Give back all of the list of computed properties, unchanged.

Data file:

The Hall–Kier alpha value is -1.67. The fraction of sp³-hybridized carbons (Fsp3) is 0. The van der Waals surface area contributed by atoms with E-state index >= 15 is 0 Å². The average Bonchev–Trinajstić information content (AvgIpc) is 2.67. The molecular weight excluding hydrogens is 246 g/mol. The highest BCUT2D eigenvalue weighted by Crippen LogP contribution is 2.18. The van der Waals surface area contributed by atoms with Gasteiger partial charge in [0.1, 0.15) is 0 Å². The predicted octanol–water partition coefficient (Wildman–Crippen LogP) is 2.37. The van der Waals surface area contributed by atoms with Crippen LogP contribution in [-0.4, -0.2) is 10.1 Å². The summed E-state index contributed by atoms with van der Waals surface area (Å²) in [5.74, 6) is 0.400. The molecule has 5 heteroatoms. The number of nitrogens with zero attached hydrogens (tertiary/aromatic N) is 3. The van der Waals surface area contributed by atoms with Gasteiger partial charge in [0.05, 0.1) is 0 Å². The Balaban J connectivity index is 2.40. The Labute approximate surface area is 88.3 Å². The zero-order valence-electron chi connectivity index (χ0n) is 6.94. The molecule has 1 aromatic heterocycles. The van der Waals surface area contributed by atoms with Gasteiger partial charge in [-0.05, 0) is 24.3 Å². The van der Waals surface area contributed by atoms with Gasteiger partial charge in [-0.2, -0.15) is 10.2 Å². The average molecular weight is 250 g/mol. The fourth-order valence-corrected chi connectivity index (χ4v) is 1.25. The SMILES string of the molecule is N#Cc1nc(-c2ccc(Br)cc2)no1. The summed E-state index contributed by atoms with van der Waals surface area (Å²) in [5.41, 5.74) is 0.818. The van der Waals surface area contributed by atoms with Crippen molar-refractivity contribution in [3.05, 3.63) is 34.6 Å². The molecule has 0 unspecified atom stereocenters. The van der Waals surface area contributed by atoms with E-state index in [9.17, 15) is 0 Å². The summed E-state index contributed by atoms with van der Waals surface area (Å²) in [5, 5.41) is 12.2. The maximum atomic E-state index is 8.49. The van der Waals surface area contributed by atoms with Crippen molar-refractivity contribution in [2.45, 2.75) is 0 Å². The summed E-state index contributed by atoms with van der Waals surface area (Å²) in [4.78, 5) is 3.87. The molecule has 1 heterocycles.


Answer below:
The Hall–Kier alpha value is -1.67. The fraction of sp³-hybridized carbons (Fsp3) is 0. The van der Waals surface area contributed by atoms with E-state index >= 15 is 0 Å². The average Bonchev–Trinajstić information content (AvgIpc) is 2.67. The molecular weight excluding hydrogens is 246 g/mol. The highest BCUT2D eigenvalue weighted by Crippen LogP contribution is 2.18. The van der Waals surface area contributed by atoms with Gasteiger partial charge in [0.1, 0.15) is 0 Å². The predicted octanol–water partition coefficient (Wildman–Crippen LogP) is 2.37. The van der Waals surface area contributed by atoms with Crippen LogP contribution in [-0.4, -0.2) is 10.1 Å². The summed E-state index contributed by atoms with van der Waals surface area (Å²) in [5.74, 6) is 0.400. The molecule has 5 heteroatoms. The number of nitrogens with zero attached hydrogens (tertiary/aromatic N) is 3. The van der Waals surface area contributed by atoms with Gasteiger partial charge in [0.05, 0.1) is 0 Å². The Balaban J connectivity index is 2.40. The Labute approximate surface area is 88.3 Å². The zero-order valence-electron chi connectivity index (χ0n) is 6.94. The molecule has 1 aromatic heterocycles. The van der Waals surface area contributed by atoms with Gasteiger partial charge in [-0.05, 0) is 24.3 Å². The van der Waals surface area contributed by atoms with Gasteiger partial charge in [-0.2, -0.15) is 10.2 Å². The average molecular weight is 250 g/mol. The fourth-order valence-corrected chi connectivity index (χ4v) is 1.25. The SMILES string of the molecule is N#Cc1nc(-c2ccc(Br)cc2)no1. The summed E-state index contributed by atoms with van der Waals surface area (Å²) in [5.41, 5.74) is 0.818. The van der Waals surface area contributed by atoms with Crippen molar-refractivity contribution in [3.05, 3.63) is 34.6 Å². The molecule has 0 unspecified atom stereocenters. The van der Waals surface area contributed by atoms with E-state index in [9.17, 15) is 0 Å². The summed E-state index contributed by atoms with van der Waals surface area (Å²) in [5, 5.41) is 12.2. The maximum atomic E-state index is 8.49. The van der Waals surface area contributed by atoms with Crippen molar-refractivity contribution in [2.45, 2.75) is 0 Å². The summed E-state index contributed by atoms with van der Waals surface area (Å²) in [4.78, 5) is 3.87. The molecule has 1 heterocycles.